We’ve reached that point into the season. There’s around 100 games left, the All-Star Game is four week away, and teams selected for their future in the 2017 MLB first-year player draft. Each season, around 1200 players are selected through 40 rounds. The endless amounts of data, scouting reports, and game tape is unmatched. Personally, I feel this would be one of the greatest job in the world. Nothing compares to working within the sport you love, for a professional organization, and getting to break down potential draft targets. Of course, it’ll take a few years to grade how each team did. Some players will reach Major League Baseball faster than others, and others will fall short. This week, I want to take a look at the 2017 MLB draft throughout the American League Central in “That’s Amore!” Building for the Future: AL Central Draft Breakdown 2017.
It’s been a rough go around for the Minnesota Twins. They’re coming off a 2016 season that saw them lose 103 games and the drought continued missing the playoffs each season since 2010. Former number one overall pick Byron Buxton is starting to look more and more like a bust, while their second of the three 2012 first-round picks, Jose Berrios, is blossoming in his first full season in the Majors. After finishing the 2016 season 35.5 games out of first, the 2017 team is hanging in the race currently two games behind the division-leading Cleveland Indians.
With the first pick, the Twins selected high school shortstop Royce Lewis. There was no questioning Lewis at the top high school position player in this year’s draft. The JSerra Catholic High School product ended his senior year hitting .429 with four home runs. At 6’1″ 190 lbs, Lewis brings great athleticism while having a plus speed and hitting, and an above-average arm. Even if he doesn’t end up a shortstop in professional baseball, he has the necessary tools to play second, and the speed to cover ground in centerfield. With all the athleticism he possesses, Lewis immediately becomes a name on the radar of all dynasty, and keeper, owners. He still has a ways to go, but the pure athleticism is impressive.
With their second first-round pick (35th overall) the Twins selected Mississippi State outfielder Brent Rooker. Rooker is an interesting choice as the Twins selected him in the 38th round of the 2016 draft. 2017 saw Rooker finish as the 2017 SEC player of the year. He saw most of the 2017 at first base after playing the outfield for the majority of his college career. At 6’4″ 215 lbs, he possesses the size, and strength, to become a solid source of power. After selections covering the infield and outfield, the Twins used their next three picks to cover the mound selecting high school pitchers Landon Leach (RHP) and Blayne Enlow (RHP), and Clemson left-handed pitcher Charlie Barnes.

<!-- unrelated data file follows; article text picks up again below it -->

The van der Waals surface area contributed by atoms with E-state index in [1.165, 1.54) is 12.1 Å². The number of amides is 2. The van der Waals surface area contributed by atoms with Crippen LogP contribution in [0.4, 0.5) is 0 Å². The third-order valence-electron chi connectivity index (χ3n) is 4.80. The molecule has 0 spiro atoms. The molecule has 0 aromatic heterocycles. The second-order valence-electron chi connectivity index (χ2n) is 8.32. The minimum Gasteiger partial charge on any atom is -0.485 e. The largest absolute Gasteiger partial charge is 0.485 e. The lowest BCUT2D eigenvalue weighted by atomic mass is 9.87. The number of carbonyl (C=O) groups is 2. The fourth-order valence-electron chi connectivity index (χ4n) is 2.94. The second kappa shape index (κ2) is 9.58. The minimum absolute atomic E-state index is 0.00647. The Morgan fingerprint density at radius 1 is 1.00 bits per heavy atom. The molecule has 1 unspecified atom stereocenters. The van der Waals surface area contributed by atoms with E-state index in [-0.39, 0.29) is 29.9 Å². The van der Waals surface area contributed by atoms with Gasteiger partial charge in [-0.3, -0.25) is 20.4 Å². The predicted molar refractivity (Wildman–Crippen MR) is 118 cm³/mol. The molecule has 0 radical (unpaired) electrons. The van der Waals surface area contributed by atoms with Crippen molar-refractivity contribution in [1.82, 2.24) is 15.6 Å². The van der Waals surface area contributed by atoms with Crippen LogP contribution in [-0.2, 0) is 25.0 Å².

Chicago White Sox
It’s impressive what the White Sox organization have done over the past few seasons in terms of replenishing their minor league system. This past off-season, they are acquired the number-one minor league prospect in Yoan Moncada, and added additional prospects in Reynaldo Lopez, Michael Kopech, Lucas Giolito, and Dane Dunning. Add the recently signed 19 year-old Cuban free agent Luis Robert, and the White Sox have arguably the top prospect farm system. It’s only a matter of time before all of the prospects reach the Majors, and when they do; watch out!
It’s been many seasons since the South Siders received consistent production from the third base position. With Todd Frazier off to horrendous start, I’d say Joe Crede was the last third baseman to produce season-after-season. Already having top prospects covering the infield, outfield, and pitching the White Sox used the eleventh overall pick on Missouri State third baseman Jake Burger. One of the best collegiate power sources in this year’s draft, Burger followed up his 21 home run 2016 season hitting 22 in 2017 to go along with 43 RBI and a .328 batting average. He may not be close to the most athletic player on the field, but Burger can hit for power and average.
After taking Burger with their top choice, the White Sox drafted 6’4 230 lbs Wake Forest first baseman Gavin Sheets (49th) and New Mexico centerfielder Luis Gonzalez (87th). Sheets finished the 2017 season hitting .317 with 21 HR, 84 RBI, and accumulating more walks (46) than strikeouts (37). Gonzalez is an intriguing pick as he’s a true athlete that played both the outfield and pitched. 2017 saw him slash .361/.500/.589 with 8 HR, 42 RBI, and 14 stolen bases. On the mound, Gonzalez compiled a 4-3 record through 11 starts. Destined for the outfield, you can’t help but notice the athleticism Gonzalez possesses. After using their first three picks on position players, the White Sox focused their attention on the pitching mound selecting Lincoln Henzman (Louisville), Tyler Johnson (South Carolina), and Kade McClure (Louisville). The interesting fact with Henzman is he took over the closer’s role after the White Sox drafted former Louisville Cardinal closer Zack Burdi.
Kansas City Royals
The Royals are the perfect example of what happens when you trade away your farm system to go after a World Series Championship. Yes, it makes it easier to deal with when you win, but it also speaks to the fact they haven’t drafted well enough to replenish a depleted minor league system. With it being only a matter of time before the Royals decide to sell of the pieces on their Major League roster, it’s time for the them to start hitting on draft picks.
With the fourteenth pick of the 2017 draft, the Royals selected Huntington Beach High School first baseman Nick Pratto. The top prep bat in this year’s draft, Pratto committed to USC, but I’d be shocked if he turns down a contract with the Royals. He’s more athletic than prototypical first basemen, and has used his athleticism on the mound. He may not possess the most power, but his plus batting skills allow him to hit at great frequency. The former Little League World Series Champion could be the next in line to play first base after the Royals decide to start trading away pieces from their 2015 World Series Championship team.